Ark Survival Evolved Resources, Cooking & Crafting Guide

If you plan to make a go of it on ARK: Survival Evolved’s island, and hope to stay alive for more than a few minutes at a time, you’ll need to get your hands dirty. Specifically, you’ll want to delve into ARK’s crafting and cooking systems, gathering resources and combining them to assemble essential tools, weapons, clothing, shelter and, of course, delicious, nourishing food. There’s a lot to take on board when it comes to cooking and crafting, however, so here are the basics to get you moving in the right direction.

For more Ark Survival Evolved advice, check out our beginner’s tips, island guide, base building guide, and Ark taming guide.


Virtually everything in ARK that isn’t a raw material will need to be crafted before you can use it – whether that be a Water Jar, a wooden foundation to support your base, a fence to keep the undesirables out, a campfire to keep you warm and turn raw meat into delicious cooked meat, or even a saddle for your favourite angry carnivore.

Thankfully then, crafting in ARK is easy, and you’ll usually only require three basic components to craft a specific item: a suitable Engram, the relevant raw materials and, often, a special device to do the crafting in, such as the Cooking Pot or Fabricator.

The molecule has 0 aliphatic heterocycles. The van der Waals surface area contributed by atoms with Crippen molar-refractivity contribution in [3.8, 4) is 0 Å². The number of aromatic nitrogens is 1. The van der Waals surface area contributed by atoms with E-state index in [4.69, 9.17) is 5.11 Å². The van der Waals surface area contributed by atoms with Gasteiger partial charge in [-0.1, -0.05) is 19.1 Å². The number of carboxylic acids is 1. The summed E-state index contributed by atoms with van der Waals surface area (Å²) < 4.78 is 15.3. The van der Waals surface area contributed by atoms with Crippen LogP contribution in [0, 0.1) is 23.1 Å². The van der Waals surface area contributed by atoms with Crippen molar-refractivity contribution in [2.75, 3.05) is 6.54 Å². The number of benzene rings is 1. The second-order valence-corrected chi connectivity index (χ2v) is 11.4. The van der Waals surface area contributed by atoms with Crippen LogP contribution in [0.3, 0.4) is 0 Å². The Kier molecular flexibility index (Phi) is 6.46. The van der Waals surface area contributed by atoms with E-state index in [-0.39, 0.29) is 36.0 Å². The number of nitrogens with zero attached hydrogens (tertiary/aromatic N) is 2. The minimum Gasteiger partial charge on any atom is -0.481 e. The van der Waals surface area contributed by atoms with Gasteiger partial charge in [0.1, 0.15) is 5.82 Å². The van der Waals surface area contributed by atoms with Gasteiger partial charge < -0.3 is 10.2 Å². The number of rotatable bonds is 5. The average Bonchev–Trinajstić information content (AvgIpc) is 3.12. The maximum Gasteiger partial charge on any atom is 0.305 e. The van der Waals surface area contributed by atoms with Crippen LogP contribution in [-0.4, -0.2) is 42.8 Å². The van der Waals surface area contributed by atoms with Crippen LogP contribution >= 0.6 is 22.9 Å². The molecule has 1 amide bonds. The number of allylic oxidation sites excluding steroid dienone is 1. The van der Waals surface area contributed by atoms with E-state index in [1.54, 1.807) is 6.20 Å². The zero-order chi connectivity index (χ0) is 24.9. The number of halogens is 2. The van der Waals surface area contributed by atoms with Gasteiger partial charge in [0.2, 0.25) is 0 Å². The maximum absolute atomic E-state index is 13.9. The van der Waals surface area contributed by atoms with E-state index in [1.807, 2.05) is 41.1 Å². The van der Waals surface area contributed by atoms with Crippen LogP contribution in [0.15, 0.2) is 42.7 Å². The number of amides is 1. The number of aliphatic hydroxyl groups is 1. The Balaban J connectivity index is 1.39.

Engrams (essentially item recipes) can be learned by spending the Engram Points that you accrue each time your character levels up. It’s not quite that simple, however; you’ll also need to have met the Engram’s listed level requirement, and in some cases, will need to have learned other Engrams first. A basic Campfire, for instance, can be unlocked using 3 Engram Points, but only once you’ve reached level 2. The Cooking Pot and Industrial Grill engrams, meanwhile, both require you to have learned the Campfire first.

Beacons And Blueprints

Blueprints are similar to Engrams, but don’t need to be learned before use. Instead, you’ll find them at Beacons scattered across the island – then, once a Blueprint is in your inventory, it can be used as often as you like.

Beacons, incidentally, are long, vertical beams of light that mark an incoming cargo crate as it descends from the skies. Alongside Blueprints, cargo crates also contain other useful supplies – but you’ll need to have reached a specific level before you can open them. White beacons can only be opened if you’re Level 3 or above, green beacons require you to be level 15 and up, then it’s level 25 for blue beacons, 35 for purple beacons, 35 for yellow beacons and level 60 for red.

Higher level crates usually contain better goodies and Blueprints, with some Blueprints even letting you craft more advanced versions of standard Engram items. There are six item tiers in total – Primitive, Ramshackle, Apprentice, Journeyman, Mastercraft and Ascendant – so it pays to keep an eye out for higher-quality Blueprints. Unsurprisingly, the better an item’s class, the higher its resource cost is compared to the standard model.